The seminar will be followed by wine and refreshments.

For more information please contact,, or, or see the seminar website at

Posted by: Gabriel Bodard (


Voting will be OPEN until TUE 9th JULY, GMT midnight.

To vote in the election you must be one of the subscribers to the Digital Medievalist mailing list, <> (Follow <; to join). The survey used to vote asks for your email address for this purpose solely, it is only seen by the returning officers and no other use is made of it.

Board positions are for two year terms and incumbents may be re-elected. Members of the board are responsible for the overall direction of the organisation and leading the Digital Medievalist’s many projects and programmes. This is a working board and candidates should be willing and able to commit time to helping Digital Medievalist undertake some of its activities (such as hands on copy-editing of its journal).

Information about Digital Medievalist is available at its website. See especially:

* <>
* <>

To VOTE fill out the survey here:



The following biographical candidate statements (alphabetical order by surname) are intended to help you decide for whom you may wish to vote. There are 4 positions available and so you may cast a total of up to 4 votes. After voting please remember to click DONE!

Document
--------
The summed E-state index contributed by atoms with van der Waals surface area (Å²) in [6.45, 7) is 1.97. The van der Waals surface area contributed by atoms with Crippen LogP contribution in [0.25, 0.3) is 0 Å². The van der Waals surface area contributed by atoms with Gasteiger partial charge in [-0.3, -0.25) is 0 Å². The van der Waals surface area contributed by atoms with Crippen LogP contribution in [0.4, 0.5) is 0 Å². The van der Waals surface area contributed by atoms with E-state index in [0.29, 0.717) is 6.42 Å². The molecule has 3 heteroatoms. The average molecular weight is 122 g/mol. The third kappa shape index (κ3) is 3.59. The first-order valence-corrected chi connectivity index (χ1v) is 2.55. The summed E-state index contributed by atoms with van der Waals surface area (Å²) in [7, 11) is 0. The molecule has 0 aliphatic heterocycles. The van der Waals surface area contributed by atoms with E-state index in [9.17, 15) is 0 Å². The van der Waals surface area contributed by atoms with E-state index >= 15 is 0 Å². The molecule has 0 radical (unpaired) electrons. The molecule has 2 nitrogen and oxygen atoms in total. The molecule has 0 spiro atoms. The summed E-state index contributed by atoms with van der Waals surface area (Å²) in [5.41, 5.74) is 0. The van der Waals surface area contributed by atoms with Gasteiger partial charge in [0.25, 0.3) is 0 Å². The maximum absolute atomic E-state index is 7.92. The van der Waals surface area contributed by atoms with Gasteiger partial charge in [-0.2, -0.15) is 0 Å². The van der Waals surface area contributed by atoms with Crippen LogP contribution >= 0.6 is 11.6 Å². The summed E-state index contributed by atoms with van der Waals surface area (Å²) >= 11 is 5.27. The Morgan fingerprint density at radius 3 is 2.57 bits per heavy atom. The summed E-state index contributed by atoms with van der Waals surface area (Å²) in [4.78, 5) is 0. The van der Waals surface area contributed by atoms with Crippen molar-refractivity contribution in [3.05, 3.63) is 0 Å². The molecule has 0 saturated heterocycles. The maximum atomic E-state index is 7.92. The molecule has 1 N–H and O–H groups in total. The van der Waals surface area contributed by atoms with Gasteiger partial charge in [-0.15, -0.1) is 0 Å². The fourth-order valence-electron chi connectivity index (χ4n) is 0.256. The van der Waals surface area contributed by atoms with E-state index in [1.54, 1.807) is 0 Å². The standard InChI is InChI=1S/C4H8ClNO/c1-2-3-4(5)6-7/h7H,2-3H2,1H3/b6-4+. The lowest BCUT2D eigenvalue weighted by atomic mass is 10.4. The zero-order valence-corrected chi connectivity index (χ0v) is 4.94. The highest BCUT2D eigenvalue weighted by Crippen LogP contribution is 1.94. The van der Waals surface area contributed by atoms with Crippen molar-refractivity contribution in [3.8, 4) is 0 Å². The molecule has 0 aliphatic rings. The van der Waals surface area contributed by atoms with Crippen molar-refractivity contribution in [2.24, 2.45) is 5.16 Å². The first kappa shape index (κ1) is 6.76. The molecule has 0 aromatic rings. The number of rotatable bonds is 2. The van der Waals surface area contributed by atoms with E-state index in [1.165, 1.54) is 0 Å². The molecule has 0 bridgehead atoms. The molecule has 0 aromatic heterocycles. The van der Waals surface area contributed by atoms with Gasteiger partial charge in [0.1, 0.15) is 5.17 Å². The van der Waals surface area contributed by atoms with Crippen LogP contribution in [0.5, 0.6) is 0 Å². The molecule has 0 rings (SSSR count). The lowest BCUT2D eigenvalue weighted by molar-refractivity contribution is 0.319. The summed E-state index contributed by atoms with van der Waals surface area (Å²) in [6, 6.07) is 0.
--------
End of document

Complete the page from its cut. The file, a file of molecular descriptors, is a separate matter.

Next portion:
Benjamin Albritton works as the digital medieval program manager at Stanford University Libraries. In that role, he oversees the Parker on the Web project (<>), the preservation of Walters Art Museum digital manuscript content in the Stanford Digital Repository (<>), and ongoing content collaborations with the Bibliothèque nationale de France, the University of Pennsylvania, and others.

In addition to content-based projects, he coordinates the Mellon-funded Digital Manuscript Technology program: an international manuscript interoperability project dedicated to cross-repository collaboration. This effort, shared by many collaborators, has spawned SharedCanvas (<>) and the International Image Interoperability Framework (<>). The primary aim of the project is increased access to distributed resources and tools for medieval scholars in order to enable comparative work across manuscript collections.

Benjamin is committed to bringing content owners, software developers, and scholars together to further research in medieval topics. In addition to his digital library work, he remains active as a musicologist. Current projects include: “Machaut in the Book” (co-PI), an interdisciplinary and collaborative study of the role of Guillaume de Machaut as author in the surviving witnesses to his works, with particular focus on poetic miscellanies; and “A Comparative Kalendar”, a nascent tool for navigation across digitized manuscripts that contain liturgical calendars.


Suzanne Paul is the Medieval Manuscripts Specialist at Cambridge University Library (<>). She is currently developing a new online catalogue of the library’s medieval manuscripts using TEI and participating in the ongoing digitisation of the collection in the Cambridge Digital Library (<>). From 2007 to May 2013 she was sub-librarian at the Parker Library (<>), Corpus Christi College, Cambridge, with particular responsibility for creating and updating metadata in XML and database formats for Parker on the Web (<>). She has extensive experience of collaborating with researchers and other librarians on digital projects.